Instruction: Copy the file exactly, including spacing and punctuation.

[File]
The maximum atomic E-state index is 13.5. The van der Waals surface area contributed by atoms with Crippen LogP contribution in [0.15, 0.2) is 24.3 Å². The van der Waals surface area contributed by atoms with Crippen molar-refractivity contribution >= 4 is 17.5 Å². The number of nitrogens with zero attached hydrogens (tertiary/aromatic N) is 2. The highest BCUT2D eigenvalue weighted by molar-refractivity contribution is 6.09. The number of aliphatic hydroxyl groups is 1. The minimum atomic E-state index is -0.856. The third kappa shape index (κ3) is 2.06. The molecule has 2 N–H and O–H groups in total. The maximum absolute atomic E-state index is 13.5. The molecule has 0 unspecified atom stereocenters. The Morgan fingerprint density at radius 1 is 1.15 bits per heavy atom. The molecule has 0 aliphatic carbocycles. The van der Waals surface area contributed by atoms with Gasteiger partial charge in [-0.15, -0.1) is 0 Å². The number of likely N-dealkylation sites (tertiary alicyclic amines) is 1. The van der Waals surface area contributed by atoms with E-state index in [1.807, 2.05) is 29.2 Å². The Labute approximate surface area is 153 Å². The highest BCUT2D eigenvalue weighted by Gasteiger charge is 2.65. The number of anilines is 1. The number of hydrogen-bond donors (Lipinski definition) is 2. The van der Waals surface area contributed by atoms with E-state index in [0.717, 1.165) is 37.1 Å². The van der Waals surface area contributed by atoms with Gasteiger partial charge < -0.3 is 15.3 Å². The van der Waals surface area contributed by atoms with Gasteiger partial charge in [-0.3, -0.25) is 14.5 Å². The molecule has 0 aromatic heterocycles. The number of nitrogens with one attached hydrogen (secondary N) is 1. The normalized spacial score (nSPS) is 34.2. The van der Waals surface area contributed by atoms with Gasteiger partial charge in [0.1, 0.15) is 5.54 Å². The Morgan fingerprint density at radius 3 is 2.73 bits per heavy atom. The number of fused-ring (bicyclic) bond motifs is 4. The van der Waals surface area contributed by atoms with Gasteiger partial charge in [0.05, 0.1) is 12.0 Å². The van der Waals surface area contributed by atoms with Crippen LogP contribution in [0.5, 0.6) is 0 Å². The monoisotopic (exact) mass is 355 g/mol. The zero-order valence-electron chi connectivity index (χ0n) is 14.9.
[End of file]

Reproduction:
The maximum atomic E-state index is 13.5. The van der Waals surface area contributed by atoms with Crippen LogP contribution in [0.15, 0.2) is 24.3 Å². The van der Waals surface area contributed by atoms with Crippen molar-refractivity contribution >= 4 is 17.5 Å². The number of nitrogens with zero attached hydrogens (tertiary/aromatic N) is 2. The highest BCUT2D eigenvalue weighted by molar-refractivity contribution is 6.09. The number of aliphatic hydroxyl groups is 1. The minimum atomic E-state index is -0.856. The third kappa shape index (κ3) is 2.06. The molecule has 2 N–H and O–H groups in total. The maximum absolute atomic E-state index is 13.5. The molecule has 0 unspecified atom stereocenters. The Morgan fingerprint density at radius 1 is 1.15 bits per heavy atom. The molecule has 0 aliphatic carbocycles. The van der Waals surface area contributed by atoms with Gasteiger partial charge in [-0.15, -0.1) is 0 Å². The number of likely N-dealkylation sites (tertiary alicyclic amines) is 1. The van der Waals surface area contributed by atoms with E-state index in [1.807, 2.05) is 29.2 Å². The Labute approximate surface area is 153 Å². The highest BCUT2D eigenvalue weighted by Gasteiger charge is 2.65. The number of anilines is 1. The number of hydrogen-bond donors (Lipinski definition) is 2. The van der Waals surface area contributed by atoms with E-state index in [0.717, 1.165) is 37.1 Å². The van der Waals surface area contributed by atoms with Gasteiger partial charge < -0.3 is 15.3 Å². The van der Waals surface area contributed by atoms with Gasteiger partial charge in [-0.3, -0.25) is 14.5 Å². The molecule has 0 aromatic heterocycles. The number of nitrogens with one attached hydrogen (secondary N) is 1. The normalized spacial score (nSPS) is 34.2. The van der Waals surface area contributed by atoms with Gasteiger partial charge in [0.1, 0.15) is 5.54 Å². The Morgan fingerprint density at radius 3 is 2.73 bits per heavy atom. The number of fused-ring (bicyclic) bond motifs is 4. The van der Waals surface area contributed by atoms with Gasteiger partial charge in [0.05, 0.1) is 12.0 Å². The van der Waals surface area contributed by atoms with Crippen LogP contribution in [0.5, 0.6) is 0 Å². The monoisotopic (exact) mass is 355 g/mol. The zero-order valence-electron chi connectivity index (χ0n) is 14.9.